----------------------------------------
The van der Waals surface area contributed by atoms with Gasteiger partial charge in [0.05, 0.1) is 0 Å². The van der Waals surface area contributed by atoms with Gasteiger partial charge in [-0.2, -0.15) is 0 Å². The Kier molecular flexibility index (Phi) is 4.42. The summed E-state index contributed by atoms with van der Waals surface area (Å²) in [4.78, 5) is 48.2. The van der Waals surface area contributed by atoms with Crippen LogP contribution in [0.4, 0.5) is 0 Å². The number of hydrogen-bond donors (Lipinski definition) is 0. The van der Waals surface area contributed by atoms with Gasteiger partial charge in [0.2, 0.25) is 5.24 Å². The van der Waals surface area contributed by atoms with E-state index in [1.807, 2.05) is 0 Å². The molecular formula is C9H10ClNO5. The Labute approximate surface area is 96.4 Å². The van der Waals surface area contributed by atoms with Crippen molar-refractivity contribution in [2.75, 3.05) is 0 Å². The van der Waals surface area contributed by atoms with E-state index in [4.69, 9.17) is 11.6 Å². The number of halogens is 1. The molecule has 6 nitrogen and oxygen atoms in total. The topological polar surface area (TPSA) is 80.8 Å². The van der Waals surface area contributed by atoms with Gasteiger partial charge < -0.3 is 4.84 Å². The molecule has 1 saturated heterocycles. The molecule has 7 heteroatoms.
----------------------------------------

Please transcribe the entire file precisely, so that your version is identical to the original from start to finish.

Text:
The van der Waals surface area contributed by atoms with Gasteiger partial charge in [0.05, 0.1) is 0 Å². The van der Waals surface area contributed by atoms with Gasteiger partial charge in [-0.2, -0.15) is 0 Å². The Kier molecular flexibility index (Phi) is 4.42. The summed E-state index contributed by atoms with van der Waals surface area (Å²) in [4.78, 5) is 48.2. The van der Waals surface area contributed by atoms with Crippen LogP contribution in [0.4, 0.5) is 0 Å². The number of hydrogen-bond donors (Lipinski definition) is 0. The van der Waals surface area contributed by atoms with Gasteiger partial charge in [0.2, 0.25) is 5.24 Å². The van der Waals surface area contributed by atoms with E-state index in [1.807, 2.05) is 0 Å². The molecular formula is C9H10ClNO5. The Labute approximate surface area is 96.4 Å². The van der Waals surface area contributed by atoms with Crippen molar-refractivity contribution in [2.75, 3.05) is 0 Å². The van der Waals surface area contributed by atoms with E-state index in [4.69, 9.17) is 11.6 Å². The number of halogens is 1. The molecule has 6 nitrogen and oxygen atoms in total. The topological polar surface area (TPSA) is 80.8 Å². The van der Waals surface area contributed by atoms with Gasteiger partial charge < -0.3 is 4.84 Å². The molecule has 1 saturated heterocycles. The molecule has 7 heteroatoms.